How Some Expectations Of A Yoga Teacher Are Unrealistic
This entry was posted on 2nd October 2017.
I am a yoga teacher.
About four years ago I spent three weeks in California practicing a lot of asana, crying at random intervals and creating mnemonics for lists of moral codes, bodily systems and anatomical structures that didn’t really make sense yet. I’d been practicing yoga for 7 years before I went in, but I came out (though a better person, I’m sure) with a hefty sense of overwhelm and very little confidence in my ability to teach anything more than a few sun salutations.
However, I was now a yoga teacher, apparently…
Almost 4 years into teaching, and several more hundred hours of training later, I still doubt my teaching abilities regularly and have more questions than ever before.
Why? Because I still don’t have any answers and probably never ever will! And the more I practice yoga, the more I’m sure about that.
But, for some reason, I feel I should have answers.
I feel I should have advice to give - solid advice.
I feel I must be full of inspirational mantras ALL THE TIME.
I feel I should be able to ease every physical ailment with detailed anatomical knowledge and hold space for discussion of deep psychological issues.
I feel I should be the perpetual picture of good health and show (artfully captured) photographic evidence of everything that goes in my mouth to support that good health!
I feel driven to share details of my personal life to show, y’know, that behind the Instagram filter, I’m ‘human’.
I mean, of course I’m human - I’m only a fricking yoga teacher!
Yes, yoga is a way of life and, therefore, covers all areas of life but I’m not a doctor, a psychologist, a dietician, nutritionist, life coach, physiotherapist, former member of Destiny’s Child…
I’m no one’s guru.
And even if I were ALL of the above, I still wouldn’t be anyone’s guru.
I think there’s a serious dissonance around what’s expected of yoga teachers and what we’re really capable of being.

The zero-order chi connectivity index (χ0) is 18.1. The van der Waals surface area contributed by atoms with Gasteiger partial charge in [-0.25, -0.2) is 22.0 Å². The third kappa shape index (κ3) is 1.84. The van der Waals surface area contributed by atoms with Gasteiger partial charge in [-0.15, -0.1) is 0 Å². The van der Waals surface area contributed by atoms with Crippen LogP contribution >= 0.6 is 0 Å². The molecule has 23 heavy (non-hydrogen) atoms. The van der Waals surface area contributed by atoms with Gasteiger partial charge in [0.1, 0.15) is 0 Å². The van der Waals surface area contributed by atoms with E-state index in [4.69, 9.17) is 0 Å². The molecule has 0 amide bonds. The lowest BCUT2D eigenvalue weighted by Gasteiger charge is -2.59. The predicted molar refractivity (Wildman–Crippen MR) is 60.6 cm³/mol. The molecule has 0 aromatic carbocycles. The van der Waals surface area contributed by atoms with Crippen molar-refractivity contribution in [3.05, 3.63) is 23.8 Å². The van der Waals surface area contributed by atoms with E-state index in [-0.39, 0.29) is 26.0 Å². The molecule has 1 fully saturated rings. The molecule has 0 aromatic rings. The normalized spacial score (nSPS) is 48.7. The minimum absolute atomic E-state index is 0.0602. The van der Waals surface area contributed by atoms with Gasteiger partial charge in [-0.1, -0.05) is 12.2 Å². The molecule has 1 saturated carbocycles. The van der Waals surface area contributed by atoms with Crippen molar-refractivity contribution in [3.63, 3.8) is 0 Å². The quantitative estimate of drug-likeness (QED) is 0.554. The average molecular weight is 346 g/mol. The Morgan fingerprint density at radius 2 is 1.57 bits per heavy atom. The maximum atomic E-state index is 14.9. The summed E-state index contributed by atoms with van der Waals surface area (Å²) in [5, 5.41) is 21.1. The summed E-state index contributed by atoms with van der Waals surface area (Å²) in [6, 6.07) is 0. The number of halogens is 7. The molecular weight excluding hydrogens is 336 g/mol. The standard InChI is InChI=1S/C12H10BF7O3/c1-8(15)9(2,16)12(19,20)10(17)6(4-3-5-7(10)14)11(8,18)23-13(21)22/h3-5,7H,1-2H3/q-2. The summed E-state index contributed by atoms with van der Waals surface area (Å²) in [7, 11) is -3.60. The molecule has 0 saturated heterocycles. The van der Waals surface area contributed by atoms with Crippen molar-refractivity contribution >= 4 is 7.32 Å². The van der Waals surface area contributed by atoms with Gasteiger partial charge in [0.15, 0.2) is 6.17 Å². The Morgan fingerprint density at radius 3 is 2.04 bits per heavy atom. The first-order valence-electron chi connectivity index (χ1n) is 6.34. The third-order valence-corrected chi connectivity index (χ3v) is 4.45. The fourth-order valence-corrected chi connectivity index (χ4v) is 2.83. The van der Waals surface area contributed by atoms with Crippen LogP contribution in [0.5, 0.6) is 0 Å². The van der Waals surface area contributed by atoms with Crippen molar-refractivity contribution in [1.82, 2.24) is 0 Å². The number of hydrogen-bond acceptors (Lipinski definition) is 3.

I’m pretty sure this confusion is heightened in the bigger, hard-wired and celebrity-centered cities in the world (like London, where I live) because people are knackered and want help; they want someone to fill the guru role because they’re too exhausted and disconnected to take care of themselves. And since yoga is just one hashtag along from both #selfcare, and #beachbody, it figures.
The reality is, I don’t feel these obligations too painfully (anymore) because the whole list of expectations for yoga teachers has become a bit too daft to take seriously.
But I worry about that.
I worry that all the Instagram celebrity culture in the yoga world is throwing us so far off the ‘find your own path’ path, it’ll be hard to remember the practices that started it all before long - and that it’s all becoming so ridiculously commercial that we’re bordering on becoming more farcical than inspirational (honestly, I think this has already happened in so many ways).
I KNOW so many teachers want to spread the good word; I KNOW how hard it can be to survive as a yoga teacher (damn, organic veg and cashew cream aren’t cheap); and I KNOW self-promotion (read social media) has become a pretty necessary (evil?) part of freelance work in this industry, but can we focus a little?
This practice is individual. I love it and chose to share it because of what I’ve learned through it as an individual - and the stuff that really changed me was the stuff it felt like I worked out on my own
By making our yoga teachers our gurus, we might fill this vital space for self-enquiry with doctrines that, ultimately, limit us.
By trying to make ourselves gurus, teachers, we may stagnate in our efforts to be EVERYTHING - perfectly - all the time.
Written by: Kate Lister